#### Transcript PPTX

```Clicker Question
Room Frequency BA
A glider (Yoda) is gliding along an air track at constant speed.
There is no friction and no air resistance.
What can you say about the net force (total force) on the glider?
A) The net force is zero.
B) The net force is non-zero and is in the direction of motion.
C) The net force is non-zero and is in the direction opposite the
motion.
D) The net force is non-zero and is perpendicular to the motion.
Velocity is constant, thus acceleration is zero.
F = ma = 0. So, net force is zero.
Announcements
• CAPA Set #5 due Friday at 10 pm
• This week in Section 
Assignment #3: Forces, Newton’s Laws, Free-Body Diagrams
Print out and bring the assignment to your section…
(Forces and Force diagrams)
• Exam #1 grades posted on CULearn
Solutions for version #1 posted on CULearn
More details at “Exam Information” link
Newton’s Three Laws
Newton’s Laws (as stated) hold in an
“Inertial Reference Frame” (non-rotating / non-accelerating):
I. “Law of Inertia”: Every object continues in its state
of rest, or uniform motion (constant velocity in a
straight line), as long as no net force acts on it.
II. Acceleration is proportional to force and inversely
proportional to mass. Famous F net  ma equation.
III.Whenever one object exerts a force on a second
object, the second exerts an equal force in the
opposite direction on the first.
F AB  F BA
Newton’s Second Law
Acceleration is proportional to force and
inversely proportional to mass.
F net  ma
Knowing the forces acting on an object of mass (m), we
can calculate the accelerations.
Then we can use these accelerations to calculate the
kinematics (motion).
Note that the direction of the acceleration is the same as
the direction of the net force vector.
The unit of force in the SI
system is the Newton (N).
Note that the pound is a unit of
force, not of mass, and can
therefore be equated to
Newtons but not to kilograms.
1 Newton ~ 0.22 pounds.
Force is a vector, so Newton’s
2nd Law is a vector equation:
F  ma

Fx  max
Fy  may
All Kinds of Forces
Pulling / Pushing
Friction
Gravity
Air Resistance / Drag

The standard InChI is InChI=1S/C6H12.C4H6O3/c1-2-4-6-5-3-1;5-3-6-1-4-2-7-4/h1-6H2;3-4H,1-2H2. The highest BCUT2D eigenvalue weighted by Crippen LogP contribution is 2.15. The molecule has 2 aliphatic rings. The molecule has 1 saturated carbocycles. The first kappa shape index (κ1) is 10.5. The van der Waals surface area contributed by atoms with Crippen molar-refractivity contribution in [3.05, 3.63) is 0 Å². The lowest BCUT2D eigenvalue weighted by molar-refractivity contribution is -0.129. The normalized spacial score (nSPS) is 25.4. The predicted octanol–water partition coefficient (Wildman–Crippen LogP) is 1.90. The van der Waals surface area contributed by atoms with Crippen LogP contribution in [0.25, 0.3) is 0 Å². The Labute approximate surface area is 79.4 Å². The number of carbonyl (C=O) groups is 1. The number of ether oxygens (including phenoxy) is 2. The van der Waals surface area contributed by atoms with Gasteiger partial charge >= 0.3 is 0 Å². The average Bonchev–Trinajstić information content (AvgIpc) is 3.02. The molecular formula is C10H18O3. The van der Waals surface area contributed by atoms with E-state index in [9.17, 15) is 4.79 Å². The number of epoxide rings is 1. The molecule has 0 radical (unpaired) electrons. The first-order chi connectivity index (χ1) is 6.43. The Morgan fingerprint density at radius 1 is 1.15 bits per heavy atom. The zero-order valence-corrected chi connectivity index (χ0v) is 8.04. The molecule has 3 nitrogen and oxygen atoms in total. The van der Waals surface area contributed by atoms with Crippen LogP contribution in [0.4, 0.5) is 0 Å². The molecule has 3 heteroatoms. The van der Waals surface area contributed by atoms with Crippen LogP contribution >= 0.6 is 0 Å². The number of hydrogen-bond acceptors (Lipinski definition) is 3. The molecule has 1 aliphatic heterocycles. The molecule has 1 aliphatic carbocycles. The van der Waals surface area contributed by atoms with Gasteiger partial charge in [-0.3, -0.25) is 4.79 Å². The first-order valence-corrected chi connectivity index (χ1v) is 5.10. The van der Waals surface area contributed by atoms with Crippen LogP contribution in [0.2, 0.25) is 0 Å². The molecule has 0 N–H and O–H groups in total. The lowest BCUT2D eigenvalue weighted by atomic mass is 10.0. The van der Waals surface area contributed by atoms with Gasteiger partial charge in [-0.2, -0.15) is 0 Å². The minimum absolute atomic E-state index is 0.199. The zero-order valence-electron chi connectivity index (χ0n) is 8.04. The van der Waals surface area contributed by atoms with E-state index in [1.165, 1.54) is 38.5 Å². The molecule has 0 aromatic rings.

Springs
Lots of others too (electric, magnetic, etc.)
Clicker Question
Room Frequency BA
Forces add like vectors, not like scalars.
Consider two forces, F1 and F 2, both of magnitude 1 N.
One points to the right and other straight up.
What’s the magnitude and direction of the net force?
A)
B)
C)
D)
E)
2 N, straight up.
√2 N, straight up.
0 N.
√2 N, up and right.
-√2 N, left.
F2
Fnet  F1  F 2
√2 N
1N
1N
F1
Newton’s Third Law
Whenever one object exerts a force on a
second object, the second object exerts an
equal and opposite direction force
on the first.
F AB  F BA
Room Frequency BA
Clicker Question
A moving van collides with a sports car in a
M
F truck
F car
m
During the impact, the truck exerts a force with magnitude Ftruck on
the car and the car exerts a force with magnitude Fcar on the truck.
Which of the following statements about these forces is true:
A) The magnitude of the force exerted by the truck on the car is
the same size as the magnitude of the force exerted by the car on
the truck: Ftruck = Fcar
B) Ftruck > Fcar
C) Ftruck < Fcar
Guaranteed by Newton’s Third Law
Room Frequency BA
Clicker Question
A moving van collides with a sports car in a
M
F truck
F car
m
During the collision, the imposed forces cause the
truck and the car to undergo accelerations with
magnitudes atruck and acar. What is the relationship
between atruck and acar?
A) atruck > acar
B) acar > atruck
Newton’s Second Law: F = ma
C) atruck = acar
D) Indeterminate from information given.
Free-Body Diagram
Draw all forces for each object (truck and car).
Consider only horizontal direction.
m
F truck
CAR
F car
Ftruck = m acar
Force of truck acting on the car
Fcar = M atruck
M
TRUCK
Force of car acting on the truck


| Ftruck || Fcar | By Newton’s Third Law (and with opposite directions)
ma car  Matruck
acar
M

atruck
m
Demonstration with Skateboard
Consider an Everyday Occurrence
Assume you are in a tie with your sumo-wrestler friend.
Draw the free-body diagrams (i.e. forces) acting on you.
F (tension in rope)
F (pulling on the rope)?
F (friction with floor)
Consider an Everyday Occurrence
Draw the free-body diagrams (i.e. forces) acting on you.
F (tension in rope)
F (Normal)
F (friction with floor)
F (gravity)
Any other forces acting on you?
Room Frequency BA
Clicker Question
What is the direction of the friction force acting on the
sumo wrestler’s feet? A) Left
B) Down
C) Right
D) Up
F (tension in rope)
F (Normal)
F (friction with floor)
F (gravity)
We often draw free-body diagrams schematically

 on you)
F ( tension pulling
F ( tension pulling on Sumo)
m
M
N = “normal force”
N
F friction
F friction
Fgr  mg
Fgr  M g
= force of gravity
Be very careful to indicate on which object the force is acting
(not who does the acting).
Point-Like Objects
We often treat objects as point-like with all forces acting on that point.
Reasonable for rigid (non-deformable) objects and ignoring rotations.
Since you are not moving….
No acceleration in x or y
directions
N
F friction
m

F ( tension)
F  mg
y
x
Label Coordinate Axes
Net force in x must be zero.


F (friction) F (tension)  0
Net force in y must be zero.


F (gravity) F ( Normal)  0
Slip-n-Slide
Part I – going down the slide
Physics approximation….
1) You are a small rectangular box (that we will
treat as a point-like object anyway).
2) The slope of the slide is constant (angle = q)
How large a net force will you feel down the slope?
What is the acceleration down the slope?
How fast will you be going after traveling down the
slope for some time t?
Step 1: Draw a free-body diagram
Note that “Normal Force” is
always Perpendicular
(i.e. normal) to the surface.
Fg = mg
In this case, it is not in the
opposite direction to the
gravitational force.
```